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United States Department of Agriculture

Agricultural Research Service


item Saalmuller, Armin
item Lunney, Joan
item Daubenberger, Claudia
item Davis, William
item Fischer, Uwe
item Gobel, Thomas
item Griebel, Phil
item Hollemweguer, Enoc
item Lasco, Todd
item Meister, Richard
item Schuberth, Hans-joachim
item Sestak, Karol
item Sopp, Paul
item Steinbach, Falko
item Wu, Xiao-wei
item Aasted, Bent

Submitted to: Meeting Abstract
Publication Type: Abstract only
Publication Acceptance Date: 3/1/2006
Publication Date: 5/23/2006
Citation: Saalmuller, A., Lunney, J.K., Daubenberger, C., Davis, W., Fischer, U., Gobel, T.W., Griebel, P., Hollemweguer, E., Lasco, T., Meister, R., Schuberth, H., Sestak, K., Sopp, P., Steinbach, F., Wu, X., Aasted, B. 2006. Summary of the animal homologue section of human leukocyte differentiation antigens (hlda8) workshop [abstract]. International Society of Analytical Cytology (ISAC) meeting in Quebec, Canada, May 2006.

Interpretive Summary:

Technical Abstract: Development of reagents against leukocyte differentiation antigens in veterinary immunology is slower compared to human and mice. Cross-reactivity studies with monoclonal antibodies (mAb) generated against human molecules represent an excellent approach for the detection of new reagents for the minor characterised species. 377 commercially available mAb from different companies were tested for their reactivity with cells from 16 species – including non-human primates, ruminants, swine, horse, carnivores, rabbit, guinea pig, chicken and fish. In a first round 182 mAb showed at least reactivity with one of the species described above. Most of the cross-reactivity was found against non-human primate leukocytes, but also species in evolution more distant from humans showed in some cases a clear staining pattern in flow cytometry (FCM). In a second round these FCM-results were confirmed by molecular analyses, by immunoprecipitation studies and analyses on transfectants. Interesting was the broad species-overlapping reactivity of mAb directed against CD9 (11 out of 16 species), CD11a (10/16), CD14 (13/16), CD18 (12/16), CD29 (12/16), and CD49d, indicating evolutionary highly conserved epitopes on these surface molecules. Our results suggest the suitability of crossreactive mAb for the animal model studies. Moreover, these findings contribute to our understanding of the evolution of the immune system. Supported by the Veterinary Immunology Committee of IUIS.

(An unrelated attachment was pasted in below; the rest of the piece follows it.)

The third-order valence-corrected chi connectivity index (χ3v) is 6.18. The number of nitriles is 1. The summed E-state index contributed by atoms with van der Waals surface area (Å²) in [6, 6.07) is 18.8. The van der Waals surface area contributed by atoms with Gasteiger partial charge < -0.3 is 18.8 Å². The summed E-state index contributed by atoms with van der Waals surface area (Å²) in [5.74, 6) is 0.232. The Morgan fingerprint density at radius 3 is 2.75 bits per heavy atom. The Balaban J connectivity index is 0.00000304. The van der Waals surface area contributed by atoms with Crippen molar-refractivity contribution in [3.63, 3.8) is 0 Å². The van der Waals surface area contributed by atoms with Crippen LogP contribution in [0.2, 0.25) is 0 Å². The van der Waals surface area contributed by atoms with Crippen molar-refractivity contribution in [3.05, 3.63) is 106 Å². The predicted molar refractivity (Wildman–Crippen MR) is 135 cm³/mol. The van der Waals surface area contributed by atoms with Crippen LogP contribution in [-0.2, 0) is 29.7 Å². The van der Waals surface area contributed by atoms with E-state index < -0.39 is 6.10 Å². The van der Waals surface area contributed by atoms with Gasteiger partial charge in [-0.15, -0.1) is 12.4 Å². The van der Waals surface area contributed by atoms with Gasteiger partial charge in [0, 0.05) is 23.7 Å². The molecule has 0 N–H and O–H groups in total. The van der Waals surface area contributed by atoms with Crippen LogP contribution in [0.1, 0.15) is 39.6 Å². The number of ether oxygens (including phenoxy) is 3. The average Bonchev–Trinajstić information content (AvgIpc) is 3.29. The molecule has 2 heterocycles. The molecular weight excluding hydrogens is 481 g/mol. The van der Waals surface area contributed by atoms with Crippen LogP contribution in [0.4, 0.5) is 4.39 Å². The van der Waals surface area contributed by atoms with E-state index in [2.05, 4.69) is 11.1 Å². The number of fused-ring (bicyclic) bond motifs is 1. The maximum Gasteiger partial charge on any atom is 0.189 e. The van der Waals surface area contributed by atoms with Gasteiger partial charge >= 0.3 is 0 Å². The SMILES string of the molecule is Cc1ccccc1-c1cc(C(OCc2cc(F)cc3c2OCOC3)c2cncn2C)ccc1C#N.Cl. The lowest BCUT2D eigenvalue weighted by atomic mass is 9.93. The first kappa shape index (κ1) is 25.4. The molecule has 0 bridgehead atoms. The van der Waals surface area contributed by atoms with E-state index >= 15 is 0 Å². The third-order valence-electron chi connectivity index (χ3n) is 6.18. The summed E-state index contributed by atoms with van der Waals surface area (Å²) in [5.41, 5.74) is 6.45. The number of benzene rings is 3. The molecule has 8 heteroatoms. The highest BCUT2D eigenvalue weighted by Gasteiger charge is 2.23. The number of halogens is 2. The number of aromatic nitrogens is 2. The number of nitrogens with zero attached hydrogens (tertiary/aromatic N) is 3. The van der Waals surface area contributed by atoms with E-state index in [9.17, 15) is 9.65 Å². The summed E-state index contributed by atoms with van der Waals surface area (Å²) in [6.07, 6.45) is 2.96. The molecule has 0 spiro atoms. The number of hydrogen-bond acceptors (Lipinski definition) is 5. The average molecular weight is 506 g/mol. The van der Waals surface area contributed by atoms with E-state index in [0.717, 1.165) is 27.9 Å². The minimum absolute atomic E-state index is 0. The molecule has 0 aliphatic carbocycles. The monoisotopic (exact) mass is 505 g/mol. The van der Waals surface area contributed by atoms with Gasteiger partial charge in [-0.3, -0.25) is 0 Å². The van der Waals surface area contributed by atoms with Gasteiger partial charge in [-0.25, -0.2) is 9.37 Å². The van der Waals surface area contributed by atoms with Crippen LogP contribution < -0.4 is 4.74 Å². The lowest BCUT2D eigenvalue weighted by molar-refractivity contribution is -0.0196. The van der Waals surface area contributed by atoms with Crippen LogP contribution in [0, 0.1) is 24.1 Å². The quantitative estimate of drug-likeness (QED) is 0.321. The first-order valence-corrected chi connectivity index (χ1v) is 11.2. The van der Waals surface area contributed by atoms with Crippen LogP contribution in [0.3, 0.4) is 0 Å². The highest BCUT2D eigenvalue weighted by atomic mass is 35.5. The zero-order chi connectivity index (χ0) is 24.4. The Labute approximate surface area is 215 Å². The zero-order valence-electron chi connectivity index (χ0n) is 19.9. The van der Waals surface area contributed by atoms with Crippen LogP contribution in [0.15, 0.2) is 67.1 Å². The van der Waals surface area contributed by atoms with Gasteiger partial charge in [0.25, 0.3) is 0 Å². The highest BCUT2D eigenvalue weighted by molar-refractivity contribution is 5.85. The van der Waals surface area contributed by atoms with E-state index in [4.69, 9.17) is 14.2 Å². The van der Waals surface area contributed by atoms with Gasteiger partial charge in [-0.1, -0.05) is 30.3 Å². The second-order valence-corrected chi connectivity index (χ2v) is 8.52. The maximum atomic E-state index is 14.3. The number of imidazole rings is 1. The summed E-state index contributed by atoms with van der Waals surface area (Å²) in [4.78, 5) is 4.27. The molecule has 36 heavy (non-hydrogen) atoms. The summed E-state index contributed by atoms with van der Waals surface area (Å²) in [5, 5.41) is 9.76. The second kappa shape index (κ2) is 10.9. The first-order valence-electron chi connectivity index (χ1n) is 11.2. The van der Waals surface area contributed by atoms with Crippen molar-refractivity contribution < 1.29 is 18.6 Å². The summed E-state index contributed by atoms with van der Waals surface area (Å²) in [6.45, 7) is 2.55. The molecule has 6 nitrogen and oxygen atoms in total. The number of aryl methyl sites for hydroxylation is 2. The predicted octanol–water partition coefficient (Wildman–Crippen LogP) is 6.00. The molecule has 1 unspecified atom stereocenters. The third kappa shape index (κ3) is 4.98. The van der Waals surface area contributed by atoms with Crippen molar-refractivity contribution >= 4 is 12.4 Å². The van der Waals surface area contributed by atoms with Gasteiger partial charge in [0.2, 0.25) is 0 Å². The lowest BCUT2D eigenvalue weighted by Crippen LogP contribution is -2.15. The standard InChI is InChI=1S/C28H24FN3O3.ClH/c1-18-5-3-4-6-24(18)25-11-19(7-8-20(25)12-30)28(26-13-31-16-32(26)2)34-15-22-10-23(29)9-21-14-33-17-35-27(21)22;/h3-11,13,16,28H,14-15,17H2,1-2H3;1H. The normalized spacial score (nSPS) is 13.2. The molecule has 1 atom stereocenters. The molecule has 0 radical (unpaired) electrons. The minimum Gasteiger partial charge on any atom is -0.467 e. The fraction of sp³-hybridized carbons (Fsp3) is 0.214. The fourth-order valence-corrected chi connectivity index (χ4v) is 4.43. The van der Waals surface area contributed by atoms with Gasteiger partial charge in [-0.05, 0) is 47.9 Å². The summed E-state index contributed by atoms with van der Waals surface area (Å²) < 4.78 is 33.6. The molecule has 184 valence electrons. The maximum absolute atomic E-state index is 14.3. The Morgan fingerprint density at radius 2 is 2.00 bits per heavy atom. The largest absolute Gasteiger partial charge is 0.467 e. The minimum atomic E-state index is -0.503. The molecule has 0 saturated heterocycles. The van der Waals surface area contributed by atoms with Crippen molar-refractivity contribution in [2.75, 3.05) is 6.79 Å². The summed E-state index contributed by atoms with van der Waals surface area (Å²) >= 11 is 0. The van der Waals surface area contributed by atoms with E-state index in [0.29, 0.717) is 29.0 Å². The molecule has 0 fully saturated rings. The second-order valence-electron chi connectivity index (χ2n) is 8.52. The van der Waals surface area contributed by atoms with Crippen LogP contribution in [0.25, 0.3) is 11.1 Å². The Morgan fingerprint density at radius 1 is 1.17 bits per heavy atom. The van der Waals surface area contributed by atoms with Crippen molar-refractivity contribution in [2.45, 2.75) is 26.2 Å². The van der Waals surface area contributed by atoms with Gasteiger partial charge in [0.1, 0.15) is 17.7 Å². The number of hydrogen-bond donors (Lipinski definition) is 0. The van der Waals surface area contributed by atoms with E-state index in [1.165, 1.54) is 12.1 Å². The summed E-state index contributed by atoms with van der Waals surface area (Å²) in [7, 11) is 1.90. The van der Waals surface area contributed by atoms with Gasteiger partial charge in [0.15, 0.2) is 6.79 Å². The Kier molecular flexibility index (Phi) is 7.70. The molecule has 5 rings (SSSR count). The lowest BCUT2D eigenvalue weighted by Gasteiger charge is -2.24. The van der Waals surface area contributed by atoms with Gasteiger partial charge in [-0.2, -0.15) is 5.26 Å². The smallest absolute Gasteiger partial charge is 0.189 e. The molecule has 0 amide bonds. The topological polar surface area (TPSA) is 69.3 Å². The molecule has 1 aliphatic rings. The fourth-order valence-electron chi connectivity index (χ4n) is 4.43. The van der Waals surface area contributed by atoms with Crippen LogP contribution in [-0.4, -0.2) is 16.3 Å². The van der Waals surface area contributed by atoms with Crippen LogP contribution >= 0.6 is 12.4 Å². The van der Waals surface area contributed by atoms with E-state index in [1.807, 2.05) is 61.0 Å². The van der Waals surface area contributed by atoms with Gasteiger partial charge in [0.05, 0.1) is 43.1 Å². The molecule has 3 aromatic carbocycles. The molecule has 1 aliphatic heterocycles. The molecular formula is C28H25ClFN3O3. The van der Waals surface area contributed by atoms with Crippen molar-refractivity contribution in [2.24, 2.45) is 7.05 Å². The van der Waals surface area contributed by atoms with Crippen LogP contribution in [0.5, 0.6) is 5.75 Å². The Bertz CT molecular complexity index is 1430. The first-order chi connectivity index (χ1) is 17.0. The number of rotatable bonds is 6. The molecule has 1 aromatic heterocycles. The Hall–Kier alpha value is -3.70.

Last Modified: 8/24/2016
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